Shane mulchrone

Mulchrone album’s a must-have for banjoists

Traditional Music / By Daniel Neely

Starting off this week with news of an album Lúnasa fiddle player Colin Farrell has made with flute player Dan Lowery and guitar/bouzouki player Alan Murray, which is attracting significant attention. It features ten tracks of very high intensity instrumental trad music that will be sure to get the feet tapping, but what folks need to know is that proceeds from the album will be donated to Furever Bully Love Rescue (, a nonprofit organization in Orlando that specializes in rescuing and providing medical attention to special needs dogs and dogs in crisis. The hear the album and use your purchase to donate to this worthy cause, visit

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In other news: in the player this week is “Solid Ground,” the outstanding new album from banjo player Shane Mulchrone. Mulchrone, who comes from Ballina, Co. Mayo, is a banjoist that should attract immediate attention from trad music lovers, especially those of the “pure drop” variety, for his outstanding musicianship and love of tradition. These are things can be found on his album in spades and make it one of the best banjo records in recent memory.

The thing that recommends Mulchrone’s music most is the great life he is able to put into it. I find his approach reminiscent to that of folks like John Carty, Angelina Carberry and Pauline Conneely, in that all of them seem to treat ornamentation and variation as things that are in the service of rhythm rather than the other way around. Like these other banjoists, Mulchrone plays with a deep tone that suits the subtle beauty in his music. The bright character and lovely lilt there are things that many listeners will find quite attractive.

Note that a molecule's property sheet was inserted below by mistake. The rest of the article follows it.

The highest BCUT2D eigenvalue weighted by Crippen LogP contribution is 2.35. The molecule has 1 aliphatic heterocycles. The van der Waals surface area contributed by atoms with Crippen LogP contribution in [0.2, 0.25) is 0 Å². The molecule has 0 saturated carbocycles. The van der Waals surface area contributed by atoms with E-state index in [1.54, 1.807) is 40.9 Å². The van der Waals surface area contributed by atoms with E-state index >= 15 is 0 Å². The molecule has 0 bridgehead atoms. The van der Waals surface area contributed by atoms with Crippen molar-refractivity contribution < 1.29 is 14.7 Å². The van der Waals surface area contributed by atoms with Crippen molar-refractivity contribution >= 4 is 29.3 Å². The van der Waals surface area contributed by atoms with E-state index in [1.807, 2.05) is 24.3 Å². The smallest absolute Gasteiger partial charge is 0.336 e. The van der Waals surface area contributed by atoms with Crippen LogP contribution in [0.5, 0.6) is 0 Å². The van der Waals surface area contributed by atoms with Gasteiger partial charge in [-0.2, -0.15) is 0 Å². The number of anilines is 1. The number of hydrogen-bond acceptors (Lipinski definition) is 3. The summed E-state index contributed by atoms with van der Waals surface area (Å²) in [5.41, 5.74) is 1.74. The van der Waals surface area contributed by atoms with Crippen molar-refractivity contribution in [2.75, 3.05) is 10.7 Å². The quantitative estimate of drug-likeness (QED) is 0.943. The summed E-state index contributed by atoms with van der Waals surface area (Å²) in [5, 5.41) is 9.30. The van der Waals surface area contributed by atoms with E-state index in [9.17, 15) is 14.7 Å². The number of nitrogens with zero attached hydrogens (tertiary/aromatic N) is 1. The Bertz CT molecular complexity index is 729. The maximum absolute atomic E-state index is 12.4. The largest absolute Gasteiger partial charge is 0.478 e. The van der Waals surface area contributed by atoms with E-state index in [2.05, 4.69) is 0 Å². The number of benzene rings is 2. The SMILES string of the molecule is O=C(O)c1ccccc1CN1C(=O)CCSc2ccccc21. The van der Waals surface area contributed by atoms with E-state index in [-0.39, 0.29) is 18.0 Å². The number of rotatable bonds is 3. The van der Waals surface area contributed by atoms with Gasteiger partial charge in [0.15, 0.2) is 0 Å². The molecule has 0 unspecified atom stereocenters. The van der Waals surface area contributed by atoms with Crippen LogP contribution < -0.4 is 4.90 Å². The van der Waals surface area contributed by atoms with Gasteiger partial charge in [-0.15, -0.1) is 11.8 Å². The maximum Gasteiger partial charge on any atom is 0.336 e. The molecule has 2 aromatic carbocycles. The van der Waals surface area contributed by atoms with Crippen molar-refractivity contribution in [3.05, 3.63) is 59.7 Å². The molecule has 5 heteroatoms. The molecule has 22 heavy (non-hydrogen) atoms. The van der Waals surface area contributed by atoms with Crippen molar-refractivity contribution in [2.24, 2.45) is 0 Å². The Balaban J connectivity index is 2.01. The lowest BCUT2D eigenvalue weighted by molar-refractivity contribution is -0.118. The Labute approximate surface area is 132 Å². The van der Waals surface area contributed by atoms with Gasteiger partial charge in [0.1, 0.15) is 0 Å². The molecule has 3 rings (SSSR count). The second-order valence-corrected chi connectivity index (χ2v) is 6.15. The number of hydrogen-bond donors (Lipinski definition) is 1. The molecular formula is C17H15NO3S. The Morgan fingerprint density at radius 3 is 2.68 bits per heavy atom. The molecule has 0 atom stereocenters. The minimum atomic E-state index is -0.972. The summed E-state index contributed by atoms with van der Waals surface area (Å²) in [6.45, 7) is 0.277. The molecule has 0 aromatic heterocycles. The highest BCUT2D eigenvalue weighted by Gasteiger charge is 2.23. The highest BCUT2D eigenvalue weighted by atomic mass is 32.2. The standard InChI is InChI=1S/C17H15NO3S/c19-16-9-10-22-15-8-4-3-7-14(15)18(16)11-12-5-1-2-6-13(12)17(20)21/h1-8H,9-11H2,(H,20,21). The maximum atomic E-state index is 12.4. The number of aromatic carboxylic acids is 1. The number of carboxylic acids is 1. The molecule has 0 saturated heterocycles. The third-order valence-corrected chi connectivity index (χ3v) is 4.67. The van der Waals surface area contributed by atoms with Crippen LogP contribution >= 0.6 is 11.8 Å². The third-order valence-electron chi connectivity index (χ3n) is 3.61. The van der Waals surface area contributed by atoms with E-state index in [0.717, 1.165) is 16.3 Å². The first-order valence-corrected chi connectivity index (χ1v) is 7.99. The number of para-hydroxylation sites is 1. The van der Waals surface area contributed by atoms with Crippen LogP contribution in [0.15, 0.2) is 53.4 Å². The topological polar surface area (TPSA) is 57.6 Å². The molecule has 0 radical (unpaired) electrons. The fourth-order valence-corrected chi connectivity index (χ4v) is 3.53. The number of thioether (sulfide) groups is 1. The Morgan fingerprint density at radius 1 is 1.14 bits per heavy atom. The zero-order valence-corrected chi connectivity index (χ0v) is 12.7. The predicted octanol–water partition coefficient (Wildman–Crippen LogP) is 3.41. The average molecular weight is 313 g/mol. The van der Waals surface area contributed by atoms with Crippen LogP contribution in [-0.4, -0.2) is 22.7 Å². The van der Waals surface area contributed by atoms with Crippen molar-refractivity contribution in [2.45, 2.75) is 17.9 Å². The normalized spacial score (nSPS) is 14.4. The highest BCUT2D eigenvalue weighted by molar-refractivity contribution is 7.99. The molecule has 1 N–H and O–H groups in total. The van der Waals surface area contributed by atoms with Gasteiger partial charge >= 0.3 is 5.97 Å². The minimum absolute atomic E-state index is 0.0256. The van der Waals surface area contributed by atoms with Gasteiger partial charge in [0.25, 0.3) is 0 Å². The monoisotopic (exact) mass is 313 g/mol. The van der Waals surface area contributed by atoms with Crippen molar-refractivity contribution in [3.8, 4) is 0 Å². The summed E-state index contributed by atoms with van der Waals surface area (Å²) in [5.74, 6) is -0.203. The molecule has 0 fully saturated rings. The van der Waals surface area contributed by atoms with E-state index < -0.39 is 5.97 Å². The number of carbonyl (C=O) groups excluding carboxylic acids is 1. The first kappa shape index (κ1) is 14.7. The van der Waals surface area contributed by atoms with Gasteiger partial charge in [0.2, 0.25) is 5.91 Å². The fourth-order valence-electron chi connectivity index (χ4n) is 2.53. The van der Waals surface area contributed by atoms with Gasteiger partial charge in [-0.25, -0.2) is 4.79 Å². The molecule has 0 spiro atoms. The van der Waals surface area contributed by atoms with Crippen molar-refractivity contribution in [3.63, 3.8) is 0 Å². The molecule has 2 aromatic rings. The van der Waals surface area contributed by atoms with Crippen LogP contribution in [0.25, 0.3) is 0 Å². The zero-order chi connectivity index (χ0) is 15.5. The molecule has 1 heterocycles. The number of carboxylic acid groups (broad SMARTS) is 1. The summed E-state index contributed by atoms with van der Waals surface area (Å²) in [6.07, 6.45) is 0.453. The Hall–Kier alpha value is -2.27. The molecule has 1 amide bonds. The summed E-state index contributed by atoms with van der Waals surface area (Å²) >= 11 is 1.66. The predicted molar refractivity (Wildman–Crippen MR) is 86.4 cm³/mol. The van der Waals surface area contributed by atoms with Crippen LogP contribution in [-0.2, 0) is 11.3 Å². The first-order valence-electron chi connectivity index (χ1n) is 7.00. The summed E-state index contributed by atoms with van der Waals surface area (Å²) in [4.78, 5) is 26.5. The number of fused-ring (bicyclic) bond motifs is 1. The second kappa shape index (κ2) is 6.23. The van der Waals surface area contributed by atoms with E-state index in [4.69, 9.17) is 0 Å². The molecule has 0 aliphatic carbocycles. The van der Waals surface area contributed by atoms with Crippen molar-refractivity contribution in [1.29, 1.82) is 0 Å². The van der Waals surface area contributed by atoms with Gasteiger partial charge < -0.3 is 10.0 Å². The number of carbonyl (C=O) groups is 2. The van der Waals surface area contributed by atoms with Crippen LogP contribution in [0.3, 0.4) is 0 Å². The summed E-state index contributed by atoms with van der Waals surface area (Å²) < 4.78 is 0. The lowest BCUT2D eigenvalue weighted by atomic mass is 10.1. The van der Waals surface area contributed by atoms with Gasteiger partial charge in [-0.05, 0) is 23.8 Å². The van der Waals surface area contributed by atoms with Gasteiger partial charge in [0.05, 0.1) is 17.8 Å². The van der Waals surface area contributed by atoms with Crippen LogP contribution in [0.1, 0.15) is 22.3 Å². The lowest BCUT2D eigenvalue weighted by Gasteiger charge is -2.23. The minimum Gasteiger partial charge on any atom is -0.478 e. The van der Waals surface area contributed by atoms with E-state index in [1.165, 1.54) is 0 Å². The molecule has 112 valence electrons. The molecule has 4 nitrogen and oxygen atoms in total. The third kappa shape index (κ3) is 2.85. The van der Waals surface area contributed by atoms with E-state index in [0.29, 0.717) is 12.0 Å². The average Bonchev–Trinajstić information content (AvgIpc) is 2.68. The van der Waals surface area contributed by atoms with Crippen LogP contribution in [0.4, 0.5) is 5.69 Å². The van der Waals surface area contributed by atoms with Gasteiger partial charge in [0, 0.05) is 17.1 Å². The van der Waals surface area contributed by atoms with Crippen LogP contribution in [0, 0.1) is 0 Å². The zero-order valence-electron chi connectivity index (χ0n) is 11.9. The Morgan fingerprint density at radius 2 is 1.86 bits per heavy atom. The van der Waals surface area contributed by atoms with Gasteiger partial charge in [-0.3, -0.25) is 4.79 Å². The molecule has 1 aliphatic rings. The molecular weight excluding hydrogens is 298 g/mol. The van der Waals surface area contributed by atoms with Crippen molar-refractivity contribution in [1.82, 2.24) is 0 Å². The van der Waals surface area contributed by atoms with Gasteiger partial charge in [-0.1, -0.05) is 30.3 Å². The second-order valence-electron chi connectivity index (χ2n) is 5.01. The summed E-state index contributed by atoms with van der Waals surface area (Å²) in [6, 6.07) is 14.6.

The album features lots of great tracks. One of its finest jig sets, for example, is “The Geese in the Bog / …,” which includes interesting tune versions sourced from recordings held by the Coleman Archive in Co. Sligo. “Sadhbh Ní Mhongaile / …” is another impressive track of jigs; the very controlled double stops that accent the rhythm in the second tune give the track great character and are among the many things there that do. “Miss Walsh’s / …” is a lovely excursion into jig time as well.

The album also includes some tasty reel tracks. “Doherty’s” (a version of “Killarney Boys of Pleasure”) is dark and warm and has has a nice drive to it, aided by Noel O’Grady’s excellent bouzouki playing. “Paddy Joe Tighe’s,” named after the great gentleman originally from Arderry, Aghamore, Co. Mayo now based in Ballyhaunis, kicks off another delightful set of reels that captures the niceties of Mulchrone’s playing well. Here, Talty’s piano playing adds a strong drive that really propels the track. “Paddy Moran's Down The Meadow” / …” is also quite nice. Played with no accompaniment at all, Mulchrone’s sense of rhythm is on full display and he uses it to accentuate his well placed ornamentations brilliantly.

It’s not all jigs and reels for Mulchrone. One of the album’s tracks, “Fowley’s Mazurka / …” contains a mazurka and waltz played on tenor guitar. There’s a schottische track, “The Boys of Knock / …,” on which he’s joined by Heather Cole-Mullen on melodion; and a track of barn dances, “O’Flynn’s Fancy / …,” both of which are terrific. Mulchrone even chances an air, “Cuaichín Ghleann Néifinn.” Airs are rarities for banjoists (perhaps for good reason), but Mulchrone has done something rather remarkable here by leaning on the extra-musical qualities of his banjo to create an atmosphere appropriate to the melody. (It kind of reminds me of how Cormac Begley leans on his concertinas sometimes to achieve similar effect.) Here, it’s the sympathetic overtones his banjo produces as he plays that become part of the overall delivery and “make” the track. This sonic quality is reinforced when Talty enters as a drone using a bass concertina halfway through. It’s extremely nice stuff.

Ultimately, “Solid Ground” is an excellent album that I think every banjo player should own. Mulchrone’s playing is tasteful and inventive, and his sound is brilliant. But Mulchrone also shows great appreciation for the tradition in the way he’s struck a fine balance between contemporary oral sources and smartly curated historical ones. This is something that I think recommends this album to the traditional music community more broadly. Definitely recommended! “Solid Ground” is out through Raelach Records, a small but powerful outfit that has issued great albums by Noel Hill, Tony Mac Mahon, Aidan Connolly, Claire Egan, Jack Talty, and others. For more info, visit Raelach’s website,